30 Nov Preparing For a Stress-free Break From Work
Getting ready for a relaxing break
The holiday season is fast approaching, and we all deserve a break from the strange year that has been 2020. No matter how much you love your job, proper rest is essential for your wellbeing and productivity. But for some of us, it can be hard to switch off properly, even while we’re on holidays.
So how can we avoid having to think about work matters when we’re taking a well-earned break? Over the next two weeks, we will share some practical tips to help you prepare for a stress-free holiday. This week, we focus on how to get yourself organised before going on leave. Next week, we will discuss how to prepare colleagues and clients for when you’re away.
1. Manage your pre-holiday workload
Make a list of everything that needs to be completed before the holidays and block out time in your calendar to finish these tasks. It’s better to finish fewer higher-value tasks than leave a whole bunch of tasks half-finished. It’ll make life easier when you return, and give you a clearer head while you’re on leave.
Be realistic about what you can achieve and have clear goals. Work out what’s the highest value work and put these in your calendar first. Work out if there are lower-value tasks that you can delay so that you’re not overburdening yourself or your colleagues with non-essential tasks.
If you still have too much that has to get done, delegate or ask for help from your team.
2. Plan for your return to work
Once you’ve planned out your pre-holiday workload, look ahead on your calendar and plan for what’s coming up after your holiday. Plan out your work tasks for your first week back at work, while priorities are still fresh in your mind.
Looking ahead will also help you anticipate the needs of your clients or colleagues, and warn your team of any potential issues that could arise before your return – Ultimately resulting in knowing how to increase productivity and enhance performance upon your return.
3. Organise help
Organise a colleague (or two) to cover your workload while you’re away. This way, essential tasks can be progressed in your absence, which will help the organisation achieve its goals. However, try not to pass on half-finished tasks, as it’ll take longer for a colleague to get up to speed.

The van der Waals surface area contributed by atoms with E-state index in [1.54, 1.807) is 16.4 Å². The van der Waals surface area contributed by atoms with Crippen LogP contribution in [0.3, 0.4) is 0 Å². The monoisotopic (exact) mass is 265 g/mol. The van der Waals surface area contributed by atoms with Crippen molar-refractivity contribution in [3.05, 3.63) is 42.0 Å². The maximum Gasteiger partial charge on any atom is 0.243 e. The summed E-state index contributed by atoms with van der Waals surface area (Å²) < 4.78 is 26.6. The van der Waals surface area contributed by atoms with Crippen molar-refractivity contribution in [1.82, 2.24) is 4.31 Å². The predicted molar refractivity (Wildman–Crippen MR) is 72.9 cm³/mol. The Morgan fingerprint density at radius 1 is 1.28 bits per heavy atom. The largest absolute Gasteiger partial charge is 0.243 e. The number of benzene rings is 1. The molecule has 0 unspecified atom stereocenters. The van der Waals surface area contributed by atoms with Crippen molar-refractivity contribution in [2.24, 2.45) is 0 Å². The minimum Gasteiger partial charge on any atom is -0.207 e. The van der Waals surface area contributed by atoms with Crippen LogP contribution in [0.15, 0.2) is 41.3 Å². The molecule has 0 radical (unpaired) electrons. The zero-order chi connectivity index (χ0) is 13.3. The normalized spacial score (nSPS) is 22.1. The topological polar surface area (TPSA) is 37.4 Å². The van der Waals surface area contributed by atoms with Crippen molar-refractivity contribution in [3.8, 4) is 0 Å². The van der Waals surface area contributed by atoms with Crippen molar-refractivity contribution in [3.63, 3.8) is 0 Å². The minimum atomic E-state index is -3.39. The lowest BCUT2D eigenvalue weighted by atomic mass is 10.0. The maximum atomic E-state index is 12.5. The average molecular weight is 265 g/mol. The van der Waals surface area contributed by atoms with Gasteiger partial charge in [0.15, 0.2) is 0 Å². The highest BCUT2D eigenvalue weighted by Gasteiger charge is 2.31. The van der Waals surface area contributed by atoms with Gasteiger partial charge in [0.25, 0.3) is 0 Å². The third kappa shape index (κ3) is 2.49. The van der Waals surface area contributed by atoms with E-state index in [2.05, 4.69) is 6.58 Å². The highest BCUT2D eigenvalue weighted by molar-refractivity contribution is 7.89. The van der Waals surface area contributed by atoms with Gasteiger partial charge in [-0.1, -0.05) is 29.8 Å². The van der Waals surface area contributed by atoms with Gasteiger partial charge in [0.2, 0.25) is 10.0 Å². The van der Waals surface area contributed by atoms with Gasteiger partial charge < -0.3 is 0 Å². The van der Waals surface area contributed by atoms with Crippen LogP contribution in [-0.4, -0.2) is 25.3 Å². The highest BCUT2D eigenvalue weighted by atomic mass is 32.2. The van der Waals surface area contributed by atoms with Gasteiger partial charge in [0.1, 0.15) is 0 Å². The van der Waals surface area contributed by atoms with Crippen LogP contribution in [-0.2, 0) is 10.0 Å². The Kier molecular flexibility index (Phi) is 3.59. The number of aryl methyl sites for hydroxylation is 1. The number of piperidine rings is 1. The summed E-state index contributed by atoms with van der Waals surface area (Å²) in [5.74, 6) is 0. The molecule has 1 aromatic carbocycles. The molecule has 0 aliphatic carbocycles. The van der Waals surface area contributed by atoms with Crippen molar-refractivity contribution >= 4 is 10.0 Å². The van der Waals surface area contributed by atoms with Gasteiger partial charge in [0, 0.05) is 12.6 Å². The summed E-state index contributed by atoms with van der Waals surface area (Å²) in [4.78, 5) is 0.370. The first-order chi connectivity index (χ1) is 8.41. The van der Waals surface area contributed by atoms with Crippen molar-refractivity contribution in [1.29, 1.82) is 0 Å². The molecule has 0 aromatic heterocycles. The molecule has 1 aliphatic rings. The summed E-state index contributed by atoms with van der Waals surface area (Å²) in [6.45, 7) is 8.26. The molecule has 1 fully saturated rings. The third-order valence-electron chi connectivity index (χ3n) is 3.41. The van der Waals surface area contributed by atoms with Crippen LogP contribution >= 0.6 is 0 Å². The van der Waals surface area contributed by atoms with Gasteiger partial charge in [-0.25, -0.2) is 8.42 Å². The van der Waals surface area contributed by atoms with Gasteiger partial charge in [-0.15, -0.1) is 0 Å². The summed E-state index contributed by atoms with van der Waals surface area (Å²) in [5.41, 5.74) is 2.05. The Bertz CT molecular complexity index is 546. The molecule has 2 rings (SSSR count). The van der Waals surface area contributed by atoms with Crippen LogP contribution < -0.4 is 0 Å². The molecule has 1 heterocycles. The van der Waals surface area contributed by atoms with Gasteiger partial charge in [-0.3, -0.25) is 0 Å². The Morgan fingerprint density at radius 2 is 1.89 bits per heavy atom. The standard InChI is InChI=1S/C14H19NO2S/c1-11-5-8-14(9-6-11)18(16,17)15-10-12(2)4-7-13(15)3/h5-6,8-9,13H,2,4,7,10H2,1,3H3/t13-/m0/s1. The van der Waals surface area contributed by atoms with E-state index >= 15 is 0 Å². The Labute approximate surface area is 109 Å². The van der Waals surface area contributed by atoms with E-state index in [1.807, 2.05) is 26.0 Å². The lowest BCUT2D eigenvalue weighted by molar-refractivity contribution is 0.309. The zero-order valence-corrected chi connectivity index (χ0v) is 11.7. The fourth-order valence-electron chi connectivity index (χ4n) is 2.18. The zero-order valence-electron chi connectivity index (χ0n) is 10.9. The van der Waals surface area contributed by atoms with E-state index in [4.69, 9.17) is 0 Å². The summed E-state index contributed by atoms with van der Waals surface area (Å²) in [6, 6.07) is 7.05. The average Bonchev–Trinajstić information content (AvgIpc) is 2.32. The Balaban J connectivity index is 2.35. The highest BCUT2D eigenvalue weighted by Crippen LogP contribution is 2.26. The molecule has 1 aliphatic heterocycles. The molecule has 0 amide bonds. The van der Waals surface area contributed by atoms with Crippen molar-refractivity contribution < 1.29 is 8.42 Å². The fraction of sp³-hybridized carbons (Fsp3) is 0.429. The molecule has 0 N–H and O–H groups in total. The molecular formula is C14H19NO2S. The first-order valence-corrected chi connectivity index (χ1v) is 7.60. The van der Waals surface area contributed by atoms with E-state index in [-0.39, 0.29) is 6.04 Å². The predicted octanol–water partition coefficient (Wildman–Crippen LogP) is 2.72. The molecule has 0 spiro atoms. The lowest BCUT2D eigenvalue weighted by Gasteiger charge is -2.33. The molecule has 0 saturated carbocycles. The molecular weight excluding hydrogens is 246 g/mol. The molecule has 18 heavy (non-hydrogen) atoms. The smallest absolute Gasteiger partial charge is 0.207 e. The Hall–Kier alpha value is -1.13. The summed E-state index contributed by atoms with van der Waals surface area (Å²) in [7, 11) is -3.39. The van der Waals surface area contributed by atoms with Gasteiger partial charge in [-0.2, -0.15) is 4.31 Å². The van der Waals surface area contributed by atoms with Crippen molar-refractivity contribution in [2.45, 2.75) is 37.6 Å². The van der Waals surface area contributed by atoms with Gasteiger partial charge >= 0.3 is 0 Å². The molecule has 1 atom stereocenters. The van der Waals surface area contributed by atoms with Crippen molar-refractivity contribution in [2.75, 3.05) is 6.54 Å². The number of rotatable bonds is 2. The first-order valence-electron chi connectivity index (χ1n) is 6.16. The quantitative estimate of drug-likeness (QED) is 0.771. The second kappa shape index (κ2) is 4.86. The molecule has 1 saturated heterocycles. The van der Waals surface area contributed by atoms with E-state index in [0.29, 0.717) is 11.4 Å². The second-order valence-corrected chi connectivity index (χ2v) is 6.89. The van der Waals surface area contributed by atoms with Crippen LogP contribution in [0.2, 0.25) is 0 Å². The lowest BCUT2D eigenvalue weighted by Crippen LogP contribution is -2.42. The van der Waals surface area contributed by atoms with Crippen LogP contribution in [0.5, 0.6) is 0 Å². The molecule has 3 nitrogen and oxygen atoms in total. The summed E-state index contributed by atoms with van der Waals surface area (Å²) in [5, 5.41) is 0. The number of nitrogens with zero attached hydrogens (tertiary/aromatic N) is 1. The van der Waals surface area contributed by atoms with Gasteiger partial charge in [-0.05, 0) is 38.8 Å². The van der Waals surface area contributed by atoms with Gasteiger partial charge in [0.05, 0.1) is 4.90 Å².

Remember to leave clear handover instructions for whoever is looking after your work. Leave instructions on where and how they can access the right information so that your colleague won’t need to contact you to find out what to do.
4. Set up your out-of-office
An out-of-office message is an obvious must. It sets clear expectations for when you’ll be away and not available to respond to emails. Your out-of-office should also direct queries to the right contact points in your organisation so that they can deal with urgent matters appropriately.
To give yourself a buffer for tying up any loose ends, set your out-of-office to start a day earlier. For example, if your last day in the office is the 22 December, put 21 December in your out-of-office. Similarly, you can do the same for your first day back in the office, so that you can catch up on emails and get yourself organised for the new year.
5. Sort out your filing
The end of the year is a great time to catch up on your filing and make sure that all your important documents are stored appropriately. That way, you’ll be able to find the right information faster when you come back to work.
Ideally, your entire team should use the same filing structure, so that everyone can find what they need when they need it.
6. Clean your desk
Cleaning your desk helps to clear your head. Clearing out your desk before you go on leave means that you’ll have a tidy workspace when you return, which will be much more welcoming. You’ll feel more organised and relaxed, seeing a clean desk instead of a messy one, and you’ll be able to start being productive straight away.
We’re getting ready to say goodbye to 2020 and bring on 2021! We look forward to working with our clients on learning how to increase productivity in 2021.